“Shouldn’t we be calculating ROI as part of this exercise?” Benyamin asked as he thoughtfully depleted his supply of stick dots.
“No, not yet,” Charlie said as he sat on the futon that the Lundstroms had set against the east wall of the barn. “These ideas, as fully formed as they may seem, remain in their formative state on the fuzzy front end. We don’t know yet how we will pursue them, who will do so, and the pace at which they’ll be able to go. ROI is a time-based measure—present value and such.”
The room grew quiet. Charlie heard the Lundstroms’ German shepherd barking outside the barn.
“You’re making the make-up of the back end team a factor?” Ivete asked.
“Yes, definitely,” Charlie replied, “that’s reality. An idea, pursued by one person or team, will yield much different results in the hands of another person or team.”
“I feel at times as if I am walking through tofu,” Benyamin said.
“Fuzzy tofu,” Ivete added.
“Fuzzy front end tofu,” Frankie added.
“Yes,” Charlie said, wondering if lunch had arrived. “I come to think that the practice of collaborative innovation is a crucible in which leadership is formed. It forces you to navigate ambiguity, along with a healthy amount of skepticism from all quarters.”
“Those three ideas on forecasting sales of new flooring products as part of our go-to-market process seem like variations on a theme,” Frankie said, munching on a mett wurst, a Wisconsin lunchtime staple.
“Well, let’s group them together, Carlos said. “Any reason why we can’t treat them as a larger concept?”
“I don’t see why not,” Charlie said, letting a mett wurst laden belch. “A lot of these ideas, taken as a whole, seem like pieces of a puzzle.”
The team continued working. The shade from the beech trees that bordered the barn door swept from the west to the east.
“What’s next?” Harry repeated.
“Well,” Frankie said, “of the 12 ideas, we think three are worth pursuing in the near term as a larger, move-the-needle concept. I think they get us 75% towards our goals. Four more we agreed were yellow—longer term improvements we can work on now with an eye towards rolling out in the next fiscal year. We’ll tie them to the Duroboard launch in February.”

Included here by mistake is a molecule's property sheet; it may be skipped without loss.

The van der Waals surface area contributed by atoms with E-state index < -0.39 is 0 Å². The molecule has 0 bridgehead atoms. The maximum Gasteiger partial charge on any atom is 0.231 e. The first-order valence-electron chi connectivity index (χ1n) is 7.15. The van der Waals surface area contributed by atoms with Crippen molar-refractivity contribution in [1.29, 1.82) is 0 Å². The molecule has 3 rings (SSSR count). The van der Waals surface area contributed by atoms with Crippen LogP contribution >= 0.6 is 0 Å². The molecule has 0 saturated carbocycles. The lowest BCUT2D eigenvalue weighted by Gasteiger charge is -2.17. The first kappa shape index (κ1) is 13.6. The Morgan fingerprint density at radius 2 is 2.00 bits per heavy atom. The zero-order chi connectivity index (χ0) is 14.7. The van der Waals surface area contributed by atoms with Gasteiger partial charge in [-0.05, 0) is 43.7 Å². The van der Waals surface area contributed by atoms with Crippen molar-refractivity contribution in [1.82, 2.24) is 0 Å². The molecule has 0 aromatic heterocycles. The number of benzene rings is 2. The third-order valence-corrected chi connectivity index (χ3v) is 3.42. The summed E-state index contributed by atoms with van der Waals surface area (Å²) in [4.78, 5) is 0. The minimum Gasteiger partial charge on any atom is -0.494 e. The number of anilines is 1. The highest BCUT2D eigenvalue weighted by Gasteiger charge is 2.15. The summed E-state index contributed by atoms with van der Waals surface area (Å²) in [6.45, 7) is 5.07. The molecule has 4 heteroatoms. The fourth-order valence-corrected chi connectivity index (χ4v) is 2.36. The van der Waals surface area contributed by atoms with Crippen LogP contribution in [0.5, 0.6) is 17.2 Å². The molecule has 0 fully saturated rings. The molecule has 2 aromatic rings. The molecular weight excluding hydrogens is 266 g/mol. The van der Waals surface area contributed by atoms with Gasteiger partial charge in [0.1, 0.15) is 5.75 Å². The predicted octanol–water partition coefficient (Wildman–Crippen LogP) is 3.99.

“I see—sounds promising,” Harry said. “And you, Charlie, what’s next?”
“I’m glad you asked, Harry,” Charlie said. “What’s your calendar look like Monday?”
“Why?” Harry asked.
“It’s time to talk about making space – physical space for our innovators to pursue their ideas.”
Harry nodded. “Okay—we can find time.” He watched his son and daughter—both teenagers now—cast their lines in the ripple pools that formed along their side of the river.
Doug Collins serves as an innovation architect. He helps organizations such as The Estee Lauder Companies, Jarden Corporation, Johnson & Johnson, The Procter & Gamble Company, and Ryder System navigate the fuzzy front end of innovation. Doug develops approaches, creates forums, and structures engagements whereby people can convene to explore the critical questions facing the enterprise. He helps people assign economic value to the ideas and to the collaboration that result.
As an author, Doug explores ways in which people can apply the practice of collaborative innovation in his series Innovation Architecture: A New Blueprint for Engaging People through Collaborative Innovation. His bi-weekly column appears in the publication Innovation Management. Doug serves on the board of advisors for Frost & Sullivan’s Global community of Growth, Innovation and Leadership (GIL). Today, Doug works as senior practice leader at social innovation company Mindjet, where he consults with a range of clients. He focuses on helping them realize their potential for leadership by applying the practice of collaborative innovation.